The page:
Two high-level officials in the Treasury Department recently posted Housing Finance Reform: Access and Affordability Going Forward. It highlighted principles that should guide housing finance reform going forward. It opened,
Access to affordable housing serves as a cornerstone of economic security for millions of Americans. The purchase of a home is the largest and most significant financial transaction in the lives of many households. Access to credit and affordable rental housing defines when young adults start their own households and gives growing families options in choosing the quality and location of their homes. Homeownership can be an opportunity to build wealth, placing a college education within reach and helping older Americans attain a secure retirement. Whether they are aware of it or not, some of the most momentous decisions American families make are shaped by how the housing finance system serves them.
Financial reform has sought to reorient financial institutions to their core mission of supporting the real economy. The great unfinished business of financial reform is refocusing the housing finance system toward better meeting the needs of American families. How policymakers address this challenge will be the critical test for any model for housing finance reform. The most fundamental question any future system must answer is this: Are we providing more American households with greater and more sustainable access to affordable homes to rent or own? It is through this lens that we will assess the performance of the current marketplace and evaluate a set of policy considerations for addressing access and affordability in a future system. (1-2)
These principles of access and affordability have guided federal housing finance policy for quite some time, particularly in Democratic administrations. They now appear to fallen by the wayside as Republicans control both the Executive and Legislative branches.
President-Elect Trump has not yet outlined his thinking on housing finance reform. And the Republican Party Platform is somewhat vague on the topic as well. But it does give some guidance as to where we are headed:
We must scale back the federal role in the housing market, promote responsibility on the part of borrowers and lenders, and avoid future taxpayer bailouts. Reforms should provide clear and prudent underwriting standards and guidelines on predatory lending and acceptable lending practices. Compliance with regulatory standards should constitute a legal safe harbor to guard against opportunistic litigation by trial lawyers.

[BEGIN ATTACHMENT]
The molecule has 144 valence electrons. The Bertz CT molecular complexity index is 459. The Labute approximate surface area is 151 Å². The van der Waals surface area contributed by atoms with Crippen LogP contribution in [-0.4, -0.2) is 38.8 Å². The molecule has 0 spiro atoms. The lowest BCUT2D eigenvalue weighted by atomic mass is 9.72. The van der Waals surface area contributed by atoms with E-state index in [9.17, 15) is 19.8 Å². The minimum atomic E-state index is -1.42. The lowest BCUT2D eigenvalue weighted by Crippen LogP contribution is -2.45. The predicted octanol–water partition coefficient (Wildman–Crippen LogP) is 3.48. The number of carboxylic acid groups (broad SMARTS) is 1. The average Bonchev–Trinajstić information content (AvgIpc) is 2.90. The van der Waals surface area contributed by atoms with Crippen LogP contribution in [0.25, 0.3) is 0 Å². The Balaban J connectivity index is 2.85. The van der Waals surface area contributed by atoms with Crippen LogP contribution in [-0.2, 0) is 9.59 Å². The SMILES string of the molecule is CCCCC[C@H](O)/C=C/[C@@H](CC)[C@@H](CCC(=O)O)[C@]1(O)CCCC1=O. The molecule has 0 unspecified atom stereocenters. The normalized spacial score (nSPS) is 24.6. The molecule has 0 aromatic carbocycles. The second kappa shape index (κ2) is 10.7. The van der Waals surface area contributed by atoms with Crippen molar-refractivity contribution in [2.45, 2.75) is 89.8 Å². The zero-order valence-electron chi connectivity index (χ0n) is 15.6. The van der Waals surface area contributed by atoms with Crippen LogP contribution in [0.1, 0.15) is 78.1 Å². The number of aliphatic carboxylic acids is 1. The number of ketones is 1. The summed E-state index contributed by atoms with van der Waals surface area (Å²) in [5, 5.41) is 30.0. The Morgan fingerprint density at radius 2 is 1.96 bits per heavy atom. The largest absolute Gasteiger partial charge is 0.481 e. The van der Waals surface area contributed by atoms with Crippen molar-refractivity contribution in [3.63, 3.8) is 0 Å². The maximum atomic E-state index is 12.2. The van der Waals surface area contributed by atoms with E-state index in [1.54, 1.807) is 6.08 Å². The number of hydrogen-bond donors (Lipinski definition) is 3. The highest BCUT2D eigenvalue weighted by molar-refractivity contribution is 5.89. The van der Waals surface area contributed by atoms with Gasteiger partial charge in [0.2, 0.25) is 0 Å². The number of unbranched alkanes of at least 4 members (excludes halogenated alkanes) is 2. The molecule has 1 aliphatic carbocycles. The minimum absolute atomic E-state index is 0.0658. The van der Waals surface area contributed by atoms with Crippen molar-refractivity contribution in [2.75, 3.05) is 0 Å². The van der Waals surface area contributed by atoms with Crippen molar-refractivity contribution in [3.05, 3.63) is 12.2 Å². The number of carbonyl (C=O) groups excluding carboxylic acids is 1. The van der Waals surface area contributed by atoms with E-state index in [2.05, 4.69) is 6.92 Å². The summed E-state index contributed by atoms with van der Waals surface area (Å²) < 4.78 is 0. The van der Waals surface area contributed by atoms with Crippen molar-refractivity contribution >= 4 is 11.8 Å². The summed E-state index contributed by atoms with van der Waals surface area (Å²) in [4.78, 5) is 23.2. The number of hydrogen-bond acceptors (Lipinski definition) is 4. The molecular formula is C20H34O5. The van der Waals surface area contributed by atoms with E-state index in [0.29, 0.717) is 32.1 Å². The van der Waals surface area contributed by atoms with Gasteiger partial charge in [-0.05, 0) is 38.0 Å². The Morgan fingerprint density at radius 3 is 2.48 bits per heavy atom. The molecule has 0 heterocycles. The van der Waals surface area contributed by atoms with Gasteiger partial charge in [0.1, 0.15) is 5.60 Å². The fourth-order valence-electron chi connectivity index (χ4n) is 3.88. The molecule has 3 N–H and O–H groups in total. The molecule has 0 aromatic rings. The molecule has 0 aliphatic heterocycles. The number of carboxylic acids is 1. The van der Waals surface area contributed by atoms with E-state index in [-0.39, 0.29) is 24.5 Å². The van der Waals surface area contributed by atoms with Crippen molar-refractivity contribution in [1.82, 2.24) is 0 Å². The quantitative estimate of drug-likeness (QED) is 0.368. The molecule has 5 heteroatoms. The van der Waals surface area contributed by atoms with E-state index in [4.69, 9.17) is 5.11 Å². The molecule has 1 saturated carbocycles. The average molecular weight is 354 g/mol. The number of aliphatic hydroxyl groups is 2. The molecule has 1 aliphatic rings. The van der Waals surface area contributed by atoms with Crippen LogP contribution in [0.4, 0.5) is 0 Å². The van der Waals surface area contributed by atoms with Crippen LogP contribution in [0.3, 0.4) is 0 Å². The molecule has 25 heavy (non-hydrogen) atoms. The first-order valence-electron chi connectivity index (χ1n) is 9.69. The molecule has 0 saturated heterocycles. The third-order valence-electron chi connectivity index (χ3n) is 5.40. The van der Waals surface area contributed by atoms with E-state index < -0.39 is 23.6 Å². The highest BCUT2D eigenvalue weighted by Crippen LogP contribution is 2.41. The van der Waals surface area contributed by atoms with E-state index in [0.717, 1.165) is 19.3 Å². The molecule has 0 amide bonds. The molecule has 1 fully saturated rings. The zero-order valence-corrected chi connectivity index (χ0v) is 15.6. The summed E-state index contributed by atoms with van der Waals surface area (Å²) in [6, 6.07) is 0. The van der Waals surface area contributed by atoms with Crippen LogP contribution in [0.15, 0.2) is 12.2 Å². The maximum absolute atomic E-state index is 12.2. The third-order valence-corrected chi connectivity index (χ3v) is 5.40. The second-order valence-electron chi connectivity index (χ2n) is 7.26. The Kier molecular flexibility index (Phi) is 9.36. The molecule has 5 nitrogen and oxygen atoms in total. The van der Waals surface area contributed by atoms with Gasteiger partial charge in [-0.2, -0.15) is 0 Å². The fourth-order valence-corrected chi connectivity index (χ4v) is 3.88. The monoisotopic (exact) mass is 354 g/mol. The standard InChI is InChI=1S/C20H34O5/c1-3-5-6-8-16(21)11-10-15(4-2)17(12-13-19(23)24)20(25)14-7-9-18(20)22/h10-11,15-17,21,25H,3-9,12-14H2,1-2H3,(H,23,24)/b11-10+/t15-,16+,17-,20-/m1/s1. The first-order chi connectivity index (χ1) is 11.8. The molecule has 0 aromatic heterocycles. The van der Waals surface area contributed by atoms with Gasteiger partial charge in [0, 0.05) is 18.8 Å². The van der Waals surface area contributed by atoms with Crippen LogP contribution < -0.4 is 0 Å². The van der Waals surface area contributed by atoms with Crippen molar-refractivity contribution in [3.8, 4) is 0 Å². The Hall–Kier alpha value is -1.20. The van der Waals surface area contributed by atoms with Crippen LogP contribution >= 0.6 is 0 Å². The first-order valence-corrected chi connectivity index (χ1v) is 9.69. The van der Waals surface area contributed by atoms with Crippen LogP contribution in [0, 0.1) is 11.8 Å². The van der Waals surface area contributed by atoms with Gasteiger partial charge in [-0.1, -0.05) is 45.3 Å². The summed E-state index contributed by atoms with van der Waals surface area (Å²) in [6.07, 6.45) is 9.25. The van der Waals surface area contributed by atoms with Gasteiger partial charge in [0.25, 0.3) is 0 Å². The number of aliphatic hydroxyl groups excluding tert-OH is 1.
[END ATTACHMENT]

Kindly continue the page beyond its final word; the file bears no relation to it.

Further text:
We call for a comprehensive review of federal regulations, especially those dealing with the environment, that make it harder and more costly for Americans to rent, buy, or sell homes.
For nine years, Fannie Mae and Freddie Mac have been in conservatorship and the current Administration and Democrats have prevented any effort to reform them. Their corrupt business model lets shareholders and executives reap huge profits while the taxpayers cover all loses. The utility of both agencies should be reconsidered as a Republican administration clears away the jumble of subsidies and controls that complicate and distort home-buying.
The Federal Housing Administration, which provides taxpayer-backed guarantees in the mortgage market, should no longer support high-income individuals, and the public should not be financially exposed by risks taken by FHA officials. We will end the government mandates that required Fannie Mae, Freddie Mac, and federally-insured banks to satisfy lending quotas to specific groups. Discrimination should have no place in the mortgage industry.
Turning those broad statements into policies, we are likely to see some or all of the following on the agenda for housing finance reform:
- a phasing out of Fannie Mae and Freddie Mac, perhaps via some version of Hensarling’s PATH Act;
- a significant change to Dodd-Frank’s regulation of mortgage origination as well as a full frontal assault on the Consumer Financial Protection Bureau;
- a dramatic reduction in the FHA’s footprint in the mortgage market; and
- a rescinding of Obama’s Affirmatively Furthering Fair Housing Executive Order.
Some are already arguing that Trump and Congress will take a more pragmatic approach to reforming the housing finance system than what is outlined in the Republican platform. I think it is more honest to say that we just don’t know yet what the new normal is going to be.